A Teeny But Impressively Organized Studio Apartment

A Teeny But Impressively Organized Studio Apartment

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Adrienne Breaux
Dec 18, 2017
(Image credit: Nicole Wilke)

"When I decided I was ready to live on my own after years of living with roommates, I needed a place where I could continue to have dinner parties and space for guests to feel comfortable — but finding that at an affordable price point in San Franciso is challenging," writes Chelsea Drenick. "I work as a structural engineer, and have an eye for space planning, and decided to hunt for a studio apartment where I could make a real separation between a sleeping space and an entertaining space. When I saw this place, measured the closet, and determined my bed could fit in it, I knew it was perfect. Even though I live in a studio, I can have several friends over without them ever feeling like they are in my bedroom, and my small couch pulls out into a bed so I can even host an overnight guest."

Name: Chelsea Drenick
Location: Nopa, San Francisco, California
Size: 330 (that includes the deck)
Years lived in: 1 year, renting

(Image credit: Nicole Wilke)

Tell us a little (or a lot) about your home and the people who live there: I live in a five-unit Victorian apartment building that was built in 1906. My apartment is the attic of the building, which has been converted into a 330-square-foot studio. It is built into the roof eaves of the building giving it dramatically sloped ceilings on either side. They lend character to the space, but add challenge to decorating and furnishing. Even though it is an attic, it has lots of windows and light, and the back of the unit opens up onto a private deck with a lovely view of the backyard.

Because I am using the closet for my bed and I have a small kitchen without a lot of cabinets, I had to get inventive to find storage space for my things. I modified an IKEA wardrobe to fit in the living area to house my clothes, wine collection, and more. I also created a counter bar to store dishes and to add extra counter space, combining a shelving that I already owned and a tabletop from Craigslist. I've found or created built-in places to creatively display things like oils, spices and mugs in a way that looks thoughtful, since I don't have a lot of cabinet space to hide them away.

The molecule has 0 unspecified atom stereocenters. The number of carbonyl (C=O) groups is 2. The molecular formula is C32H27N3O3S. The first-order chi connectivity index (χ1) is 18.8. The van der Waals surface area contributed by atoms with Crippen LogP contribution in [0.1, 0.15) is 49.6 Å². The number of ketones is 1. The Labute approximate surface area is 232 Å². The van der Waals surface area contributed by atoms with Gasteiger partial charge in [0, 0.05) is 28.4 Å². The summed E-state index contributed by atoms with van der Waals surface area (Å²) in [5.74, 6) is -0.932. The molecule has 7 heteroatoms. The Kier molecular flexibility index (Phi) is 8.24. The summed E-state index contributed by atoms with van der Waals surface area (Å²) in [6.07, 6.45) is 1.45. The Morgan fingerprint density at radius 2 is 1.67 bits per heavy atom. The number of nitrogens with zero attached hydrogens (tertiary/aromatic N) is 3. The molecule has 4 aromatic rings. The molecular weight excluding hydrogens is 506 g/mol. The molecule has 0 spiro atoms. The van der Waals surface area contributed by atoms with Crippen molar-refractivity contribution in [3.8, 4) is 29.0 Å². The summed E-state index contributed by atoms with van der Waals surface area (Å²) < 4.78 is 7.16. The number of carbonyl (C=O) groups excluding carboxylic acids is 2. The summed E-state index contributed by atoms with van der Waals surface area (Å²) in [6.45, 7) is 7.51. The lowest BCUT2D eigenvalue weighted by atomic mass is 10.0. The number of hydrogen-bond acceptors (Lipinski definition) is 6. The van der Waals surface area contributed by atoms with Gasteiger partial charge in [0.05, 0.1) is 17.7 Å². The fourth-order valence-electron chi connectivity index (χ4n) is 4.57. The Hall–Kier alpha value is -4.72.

(Image credit: Nicole Wilke)

What is your favorite room and why? Even though its a studio apartment, I would say my favorite room is what I have coined my "bed den." It's an incredibly cozy nook, and the skylight above the bed is great for adding natural light to the space. I have never slept better.

(Image credit: Nicole Wilke)

If you could magically change something about your home, what would it be? The living room space is rather long and narrow due to my closet. I would widen my apartment a bit to create a better sitting room space with the couch and armchair.

What's the last thing you bought (or found!) for your home? I'm an engineer by day but a ceramic artist by night (@drenick.ceramics), so the last thing that was brought into my apartment was definitely new pottery. However, the most recent thing I purchased that I felt really transformed the space was the wallpaper I added to the side of my IKEA closet. It is from Chasing Paper. I also added vintage knobs from Etsy to the side of the closet to create a spot to hang coats and purses.

Describe your home's style in 5 words or less: Efficient creative quirky modern cozy

(Image credit: Nicole Wilke)

Which fictional character would be most at home in your place? I would have to say SJP's Carrie on Sex and the City. I know she doesn't like to cook as much as me, but she definitely values closet space as much as I do. I have always admired her apartment in the show, the layout was amazing. I think she would like the layout of mine as well.

(Image credit: Nicole Wilke)

Any advice for creating a home you love? I find it's really helpful to put my engineering skills to work and sketch an accurate scale drawing of the apartment, so I can draw out all kinds of possible configurations to find unique possibilities. But most importantly, I think you should start with the furniture you have and grow from there. Even though I was moving into a very different place, I kept a lot of the furniture that I had from my last apartment. At first a lot of it didn't fit right, but it gave me a starting point. I already had the dark wood shelves and once I set them in the space, I realized they would be a perfect counter if they were a little taller. So I found a small table on Craigslist, cut the legs off it and attached it to my shelves.

My IKEA closet also didn't quite fit when I first moved in; it stuck out 8" past the wall into the walkway. So I got a saw, and cut the corner off of it so it could fit better with my sloped ceilings. Starting with the furniture I already had allowed me to get creative with it, rather than be overwhelmed by starting over. And once everything was in place, I got the pullout couch and the dining table on Craigslist to supplement the furniture I had. If you're working with a small space, I think it's also important to make sure the items you bring in are things that are multi-functional and space efficient. For example, when not in use, my chairs all nest perfectly into my dining table — which also serves as my desk.

(Image credit: Nicole Wilke)
(Image credit: Submitted by Chelsea Drenick)


Thanks, Chelsea!

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